After 1996, a significant driver of PRAG’s finances was the royalty income arising from the publication of the Pensions SORP, but with the advent of electronic publishing, the Group experienced a sharp reduction in all its publishing income. To meet what was an existential threat, in 2014, PRAG asked for and received financial support on an annual basis from a number of leading pensions organisations by way of Professional Support. This is in recognition of PRAG’s public role. 

The necessity for this new source of income has been underlined by the variation in PRAG membership in recent years, with membership tending to bounce back after SORP revisions. Responding to the changed financial climate, the PRAG Executive has diminished the subsidy relating to the AGM and has shown a greater inclination to look at the membership subscription level more frequently than in the past. The idea of having corporate membership has been looked at on a number of occasions but not pursued.

Knowledge and experience

PRAG has never seen itself as a campaigning or lobbying organisation, although it has always joined in public consultation processes on subjects about which it believed it had useful experience. It has not seen itself, either, as an educational body in the academic sense, such technical meetings as it has organised being truly in the nature of seminars.

PRAG Executive 

A simple but comprehensive constitution was adopted in PRAG’s first year of life but in view of PRAG’s rather more official status as a standard-setting body, it became a private company limited by guarantee, with the PRAG Executive Committee first meeting as a board of directors on 10 February 1998. 

At the very start, in 1976, the Committee numbered seven persons but, with the greater activity of the Group and the increased pressures on members in their working lives, the load was gradually spread wider so that there are nowadays at least a dozen directors. The first Chair served for five years, his successors mostly for three or four years.

As the business world moved from postal correspondence to faxes and then to the internet, PRAG has followed the trends, launching its website in 2000, refreshed at intervals since then. That year also saw another innovation: the first PRAG Awards to promote best practice in pension schemes’ summary accounts and report, a competition that ran for over a decade.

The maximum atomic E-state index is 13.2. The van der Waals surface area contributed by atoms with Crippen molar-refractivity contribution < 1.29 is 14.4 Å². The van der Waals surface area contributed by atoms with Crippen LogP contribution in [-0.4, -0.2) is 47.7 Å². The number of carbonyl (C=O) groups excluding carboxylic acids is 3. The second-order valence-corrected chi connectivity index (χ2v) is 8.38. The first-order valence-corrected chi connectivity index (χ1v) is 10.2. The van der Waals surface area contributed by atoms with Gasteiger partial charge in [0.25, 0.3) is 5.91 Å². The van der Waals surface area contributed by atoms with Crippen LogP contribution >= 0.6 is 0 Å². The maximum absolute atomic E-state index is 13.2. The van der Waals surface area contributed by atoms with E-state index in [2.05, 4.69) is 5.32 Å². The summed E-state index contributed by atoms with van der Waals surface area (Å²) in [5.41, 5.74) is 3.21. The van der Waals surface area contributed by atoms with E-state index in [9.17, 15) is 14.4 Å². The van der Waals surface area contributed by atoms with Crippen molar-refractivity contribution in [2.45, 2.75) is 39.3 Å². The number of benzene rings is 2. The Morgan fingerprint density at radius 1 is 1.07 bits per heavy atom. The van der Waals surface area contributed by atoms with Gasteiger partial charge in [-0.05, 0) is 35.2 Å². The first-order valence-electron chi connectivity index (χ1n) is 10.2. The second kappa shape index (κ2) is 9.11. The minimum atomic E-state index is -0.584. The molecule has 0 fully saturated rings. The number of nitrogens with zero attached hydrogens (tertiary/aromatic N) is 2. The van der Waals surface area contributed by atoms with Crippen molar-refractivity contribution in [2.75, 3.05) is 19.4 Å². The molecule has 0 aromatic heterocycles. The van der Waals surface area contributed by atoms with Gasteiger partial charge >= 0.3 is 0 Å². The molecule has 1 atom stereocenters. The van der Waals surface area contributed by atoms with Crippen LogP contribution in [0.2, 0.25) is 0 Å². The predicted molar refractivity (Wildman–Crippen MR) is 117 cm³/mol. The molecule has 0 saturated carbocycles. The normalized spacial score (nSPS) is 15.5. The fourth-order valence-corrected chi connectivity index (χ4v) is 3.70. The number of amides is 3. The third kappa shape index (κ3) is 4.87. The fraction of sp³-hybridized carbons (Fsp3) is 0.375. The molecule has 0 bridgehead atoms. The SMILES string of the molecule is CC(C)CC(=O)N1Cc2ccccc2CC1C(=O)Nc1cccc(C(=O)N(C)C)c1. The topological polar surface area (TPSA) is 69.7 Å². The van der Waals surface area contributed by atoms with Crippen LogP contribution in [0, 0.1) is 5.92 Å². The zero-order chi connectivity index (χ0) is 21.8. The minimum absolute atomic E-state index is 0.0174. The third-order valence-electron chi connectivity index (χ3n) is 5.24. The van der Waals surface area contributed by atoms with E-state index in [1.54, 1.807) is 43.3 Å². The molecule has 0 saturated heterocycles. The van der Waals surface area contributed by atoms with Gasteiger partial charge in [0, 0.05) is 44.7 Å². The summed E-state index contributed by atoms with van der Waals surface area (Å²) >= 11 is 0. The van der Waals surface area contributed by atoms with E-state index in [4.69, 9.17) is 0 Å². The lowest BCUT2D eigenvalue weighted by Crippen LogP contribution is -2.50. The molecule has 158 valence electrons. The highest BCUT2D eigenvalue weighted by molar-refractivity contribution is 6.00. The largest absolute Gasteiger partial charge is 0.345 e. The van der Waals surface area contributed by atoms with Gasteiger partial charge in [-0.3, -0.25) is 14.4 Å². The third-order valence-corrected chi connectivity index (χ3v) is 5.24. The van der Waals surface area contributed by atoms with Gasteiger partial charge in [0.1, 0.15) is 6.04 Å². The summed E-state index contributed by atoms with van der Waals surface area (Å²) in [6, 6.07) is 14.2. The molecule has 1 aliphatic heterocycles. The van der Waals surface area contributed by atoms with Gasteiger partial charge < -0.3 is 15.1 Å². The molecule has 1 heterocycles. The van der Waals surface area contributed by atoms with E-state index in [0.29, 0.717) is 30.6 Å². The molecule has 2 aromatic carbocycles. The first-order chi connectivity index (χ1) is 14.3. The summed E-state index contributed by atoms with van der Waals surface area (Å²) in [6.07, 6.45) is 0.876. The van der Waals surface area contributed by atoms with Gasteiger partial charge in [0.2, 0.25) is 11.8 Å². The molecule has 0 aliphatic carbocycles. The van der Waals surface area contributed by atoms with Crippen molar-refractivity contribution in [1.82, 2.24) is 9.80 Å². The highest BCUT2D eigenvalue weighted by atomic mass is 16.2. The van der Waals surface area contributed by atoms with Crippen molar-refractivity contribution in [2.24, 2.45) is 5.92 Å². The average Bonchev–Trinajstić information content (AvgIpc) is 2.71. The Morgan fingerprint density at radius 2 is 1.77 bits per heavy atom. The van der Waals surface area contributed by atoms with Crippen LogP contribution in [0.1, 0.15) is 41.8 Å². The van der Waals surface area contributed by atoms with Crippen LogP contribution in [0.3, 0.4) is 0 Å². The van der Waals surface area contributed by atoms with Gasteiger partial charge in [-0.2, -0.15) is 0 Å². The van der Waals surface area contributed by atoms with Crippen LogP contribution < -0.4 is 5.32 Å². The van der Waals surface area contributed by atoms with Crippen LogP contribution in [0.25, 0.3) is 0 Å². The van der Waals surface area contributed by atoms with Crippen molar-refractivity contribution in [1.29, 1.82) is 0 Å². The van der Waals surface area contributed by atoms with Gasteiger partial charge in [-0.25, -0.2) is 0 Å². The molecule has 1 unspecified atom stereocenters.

PRAG marked certain milestones in its history with a variety of functions. The 21st birthday celebration in 1997, for instance, actually involved attending an evening open air Rock and Roll concert, with a buffet meal in a private marquee, while the 25th anniversary saw a lunch at the Royal Over-Seas League, when no fewer than 22 former Executive Committee members accepted the Group’s invitation to enjoy, in effect, a reunion. In 2006, a buffet reception was held after the Summer Meeting at the Royal Over-Seas League to celebrate the 30th Anniversary.

Celebrating its 40th birthday, PRAG continues to be at the forefront of developments and, as the 2014 updating of the Pensions SORP (with several concomitant publications) confirmed, continues to play an important part in the way UK pension schemes, be they defined benefit or defined contribution in nature, are accounted for and administered, just as when the Group was first founded.

Last updated: September 2016

PRAG people since 1976

PRAG Chair

2023L. Song
2015S. Harvie
2012R.J. Hymas
2008Z. Fazal
2004J. Highfield
2002N.G. Barton
1999T. Sienkiewicz
1996D.J. Slade
1993G. Peat
1990O.H. Edwards
1987G.R. Henry
1984B.R. Barry
1981J.C. Richards

Company Secretary

2021S. Balmont
2013J. Highfield
2002D.J. Slade
1998R.I. Hobley
1997I.T. Gault
1993T. Sienkiewicz
1991G. Peat
1988G. Kaye


2013R. Bush
2008J. Highfield
2006N.G. Barton
2004P. Butlin
1999J. Highfield
1996J. Daborn
1986D.J. Slade
1984I.T. Leader
1983J.P. Williams
1980A.S. Herbert
1979S.H. Adams
1976P.R. Allred

General Secretary (no longer active)

2013-15J. Highfield
2002D.J. Slade
1990R.I. Hobley
1988O.H. Edwards
1985G. Kaye
1981B.R. Barry
1976J.C. Richards